If you spend time around a barn, you know that thrush in horses is very common.
Thrush is a bacterial infection that affects the horse’s hooves, particularly around the sensitive frog, a v-shaped shock absorber that all horses have on the bottom of their feet.
Unfortunately, thrush is very common, particularly in horses who are in moist or muddy conditions.
Causes of Thrush
Many horses get thrush from standing in a dirty environment, like an unclean stall or a pasture full of mud and muck. Keep the stall bedding clean with fresh straw or shavings to prevent thrush from happening in the first place.
Additionally, hooves need to be cleaned and picked out regularly to ensure there is nothing lodged in the foot or rubbing against the frog. Daily grooming and feet cleaning can keep the hooves healthy and strong.
But some horses can get thrush even if kept in a spotlessly clean place. Horses with poor hoof conformation, such as long and narrow feet, are more likely to develop thrush. The different shape of the foot causes the animal to move awkwardly, allowing sand or debris to get lodged in the hoof and bacteria can enter that way.
Symptoms of Thrush in Horses
Symptoms of thrush can vary, depending on the severity of the infection and on the individual horse. Common signs include:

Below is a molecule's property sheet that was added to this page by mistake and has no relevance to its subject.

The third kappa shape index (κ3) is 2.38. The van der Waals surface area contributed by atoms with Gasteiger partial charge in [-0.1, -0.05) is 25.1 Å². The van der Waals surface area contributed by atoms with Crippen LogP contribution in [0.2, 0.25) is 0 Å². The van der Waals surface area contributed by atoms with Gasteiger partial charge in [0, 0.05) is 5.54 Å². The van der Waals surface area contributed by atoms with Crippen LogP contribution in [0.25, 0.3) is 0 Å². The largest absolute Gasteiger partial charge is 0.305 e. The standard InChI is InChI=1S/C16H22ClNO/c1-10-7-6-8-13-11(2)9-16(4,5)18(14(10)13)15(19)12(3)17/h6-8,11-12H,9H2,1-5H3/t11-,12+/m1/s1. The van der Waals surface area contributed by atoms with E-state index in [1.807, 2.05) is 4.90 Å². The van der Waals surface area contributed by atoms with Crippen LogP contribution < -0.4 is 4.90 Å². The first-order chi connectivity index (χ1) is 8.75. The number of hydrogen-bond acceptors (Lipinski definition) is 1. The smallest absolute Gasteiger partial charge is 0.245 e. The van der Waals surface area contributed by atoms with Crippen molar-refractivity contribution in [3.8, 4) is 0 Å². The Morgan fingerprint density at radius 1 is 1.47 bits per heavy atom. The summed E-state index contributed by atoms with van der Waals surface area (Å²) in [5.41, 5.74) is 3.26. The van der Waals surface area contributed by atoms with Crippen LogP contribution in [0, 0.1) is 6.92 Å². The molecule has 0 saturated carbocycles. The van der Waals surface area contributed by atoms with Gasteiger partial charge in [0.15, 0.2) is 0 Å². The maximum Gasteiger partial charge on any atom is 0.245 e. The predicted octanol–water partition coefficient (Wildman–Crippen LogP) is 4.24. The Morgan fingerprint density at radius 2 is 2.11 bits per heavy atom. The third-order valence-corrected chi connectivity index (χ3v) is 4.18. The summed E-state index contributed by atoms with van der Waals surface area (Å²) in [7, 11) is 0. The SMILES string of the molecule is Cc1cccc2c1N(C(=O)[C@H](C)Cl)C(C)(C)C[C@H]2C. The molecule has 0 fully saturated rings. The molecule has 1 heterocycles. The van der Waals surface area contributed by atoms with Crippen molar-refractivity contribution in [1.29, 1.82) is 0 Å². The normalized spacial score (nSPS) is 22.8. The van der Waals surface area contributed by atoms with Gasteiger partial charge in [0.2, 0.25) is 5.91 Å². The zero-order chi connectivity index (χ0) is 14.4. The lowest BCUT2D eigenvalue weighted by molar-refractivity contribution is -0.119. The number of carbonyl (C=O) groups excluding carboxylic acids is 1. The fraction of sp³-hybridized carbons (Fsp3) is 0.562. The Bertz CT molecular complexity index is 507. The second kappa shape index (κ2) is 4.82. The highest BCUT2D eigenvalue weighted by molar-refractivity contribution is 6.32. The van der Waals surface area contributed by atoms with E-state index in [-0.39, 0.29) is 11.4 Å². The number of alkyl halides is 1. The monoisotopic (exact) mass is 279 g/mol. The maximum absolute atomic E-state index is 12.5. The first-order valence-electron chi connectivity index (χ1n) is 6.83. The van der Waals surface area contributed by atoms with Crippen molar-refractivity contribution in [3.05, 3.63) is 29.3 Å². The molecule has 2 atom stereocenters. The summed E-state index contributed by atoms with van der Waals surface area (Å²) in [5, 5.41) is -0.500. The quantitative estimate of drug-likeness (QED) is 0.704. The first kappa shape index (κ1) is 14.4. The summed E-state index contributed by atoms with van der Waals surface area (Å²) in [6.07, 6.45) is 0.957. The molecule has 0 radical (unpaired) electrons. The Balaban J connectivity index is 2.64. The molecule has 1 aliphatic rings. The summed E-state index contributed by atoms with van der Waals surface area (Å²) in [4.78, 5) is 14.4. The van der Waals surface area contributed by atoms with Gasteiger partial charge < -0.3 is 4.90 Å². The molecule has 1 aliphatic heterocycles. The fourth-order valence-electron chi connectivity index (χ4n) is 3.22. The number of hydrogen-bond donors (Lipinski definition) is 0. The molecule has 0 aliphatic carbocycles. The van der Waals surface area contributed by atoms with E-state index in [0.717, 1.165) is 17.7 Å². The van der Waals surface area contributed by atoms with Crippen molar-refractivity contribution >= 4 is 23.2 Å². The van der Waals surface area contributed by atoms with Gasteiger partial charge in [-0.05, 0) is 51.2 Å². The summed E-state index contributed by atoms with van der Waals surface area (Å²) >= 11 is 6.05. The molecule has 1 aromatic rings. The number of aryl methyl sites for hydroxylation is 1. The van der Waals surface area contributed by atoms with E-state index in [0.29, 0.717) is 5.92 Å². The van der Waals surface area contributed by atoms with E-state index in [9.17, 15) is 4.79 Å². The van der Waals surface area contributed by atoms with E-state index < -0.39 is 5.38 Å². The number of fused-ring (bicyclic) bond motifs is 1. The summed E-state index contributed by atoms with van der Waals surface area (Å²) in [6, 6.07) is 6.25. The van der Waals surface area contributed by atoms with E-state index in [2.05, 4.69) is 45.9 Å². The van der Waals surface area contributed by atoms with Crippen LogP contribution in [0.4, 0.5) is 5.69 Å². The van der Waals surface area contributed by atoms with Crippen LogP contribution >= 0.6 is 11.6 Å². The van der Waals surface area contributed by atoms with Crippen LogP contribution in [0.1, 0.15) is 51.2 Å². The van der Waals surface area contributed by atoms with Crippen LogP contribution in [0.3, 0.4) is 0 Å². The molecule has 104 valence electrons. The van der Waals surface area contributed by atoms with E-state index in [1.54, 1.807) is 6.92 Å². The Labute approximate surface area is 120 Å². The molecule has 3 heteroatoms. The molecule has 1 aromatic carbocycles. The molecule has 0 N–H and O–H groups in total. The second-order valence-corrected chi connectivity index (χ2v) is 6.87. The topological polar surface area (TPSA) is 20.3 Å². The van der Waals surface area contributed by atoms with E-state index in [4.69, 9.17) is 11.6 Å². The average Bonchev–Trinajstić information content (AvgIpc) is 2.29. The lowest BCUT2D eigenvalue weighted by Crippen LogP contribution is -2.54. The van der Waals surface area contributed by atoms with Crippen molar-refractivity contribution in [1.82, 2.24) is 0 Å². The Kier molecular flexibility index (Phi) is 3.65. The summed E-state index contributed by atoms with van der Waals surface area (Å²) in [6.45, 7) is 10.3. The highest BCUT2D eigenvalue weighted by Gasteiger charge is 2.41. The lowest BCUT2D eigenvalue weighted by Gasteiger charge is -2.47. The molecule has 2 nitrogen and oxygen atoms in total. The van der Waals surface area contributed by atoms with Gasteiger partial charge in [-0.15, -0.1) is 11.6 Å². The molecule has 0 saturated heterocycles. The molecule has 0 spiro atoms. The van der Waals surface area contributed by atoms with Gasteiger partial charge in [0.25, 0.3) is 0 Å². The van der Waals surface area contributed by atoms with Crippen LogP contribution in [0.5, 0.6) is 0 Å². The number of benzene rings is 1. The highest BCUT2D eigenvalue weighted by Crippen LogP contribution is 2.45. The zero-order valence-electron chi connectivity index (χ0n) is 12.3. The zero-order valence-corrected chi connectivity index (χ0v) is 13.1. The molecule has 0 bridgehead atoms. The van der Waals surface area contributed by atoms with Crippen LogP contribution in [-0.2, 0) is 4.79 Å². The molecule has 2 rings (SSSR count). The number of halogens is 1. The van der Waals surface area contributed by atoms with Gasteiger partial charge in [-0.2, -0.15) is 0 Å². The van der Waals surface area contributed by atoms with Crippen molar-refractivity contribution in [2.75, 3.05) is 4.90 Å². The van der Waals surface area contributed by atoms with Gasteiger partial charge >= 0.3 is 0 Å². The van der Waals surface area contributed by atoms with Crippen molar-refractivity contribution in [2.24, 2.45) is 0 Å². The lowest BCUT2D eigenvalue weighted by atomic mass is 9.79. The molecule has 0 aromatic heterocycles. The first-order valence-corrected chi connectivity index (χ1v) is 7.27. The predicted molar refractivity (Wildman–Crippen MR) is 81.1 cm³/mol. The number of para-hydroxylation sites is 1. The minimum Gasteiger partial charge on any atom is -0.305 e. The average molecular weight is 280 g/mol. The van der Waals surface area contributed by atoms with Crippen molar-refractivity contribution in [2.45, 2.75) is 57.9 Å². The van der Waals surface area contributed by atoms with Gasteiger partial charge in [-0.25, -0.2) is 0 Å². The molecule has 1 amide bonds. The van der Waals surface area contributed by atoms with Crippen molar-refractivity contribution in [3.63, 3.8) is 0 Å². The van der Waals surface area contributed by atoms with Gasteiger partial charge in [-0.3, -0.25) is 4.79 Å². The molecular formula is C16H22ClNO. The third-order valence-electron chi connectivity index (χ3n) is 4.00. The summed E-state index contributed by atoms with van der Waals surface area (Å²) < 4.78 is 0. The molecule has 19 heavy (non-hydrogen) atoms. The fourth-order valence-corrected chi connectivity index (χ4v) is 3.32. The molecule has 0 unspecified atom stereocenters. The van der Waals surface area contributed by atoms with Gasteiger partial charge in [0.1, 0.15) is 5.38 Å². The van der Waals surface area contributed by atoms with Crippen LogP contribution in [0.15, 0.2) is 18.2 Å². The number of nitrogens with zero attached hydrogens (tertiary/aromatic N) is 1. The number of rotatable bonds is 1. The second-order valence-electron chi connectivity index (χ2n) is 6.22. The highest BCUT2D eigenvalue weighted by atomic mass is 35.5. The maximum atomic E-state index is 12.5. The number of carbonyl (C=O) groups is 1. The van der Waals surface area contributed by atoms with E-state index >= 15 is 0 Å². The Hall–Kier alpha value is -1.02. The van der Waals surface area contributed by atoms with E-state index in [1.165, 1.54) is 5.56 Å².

- Smell: Hooves infected with thrush have a foul odor, far worse than the average hoof smell.
- Discharge: In some cases of thrush, the frog will have discharge around it, usually black or dark brown in color.
- Coating: Some horses will have a white coating on the hooves near the frog, indicating where the infection has taken hold.
- Lameness or sensitivity: While some horses will be very sensitive if they have thrush or may even limp, others will seem completely fine.
Once thrush has been identified, take measures to clean up your horse’s environment. Make sure his stall is mucked out twice a day, replace any wet bedding and keep him away from marshy or muddy pastures. Pick out his feet daily to keep the infection from getting any worse.
In some cases, a veterinarian or farrier will need to come out to pare away the infected tissues. A topical treatment or disinfectant is then prescribed that you need to apply daily to allow the hoof to heal completely.
If the infection has become advanced, antibiotics may also be needed. Until thrush is eliminated, limit how often you ride, as the feet can be tender and your horse may not be as sure-footed as usual, making it dangerous for both of you.
Thrush in horses is very common, and without addressing the root cause, it will keep coming back. To treat thrush and prevent it from returning, make sure your horse’s home is clean and dry and that his feet are cared for daily.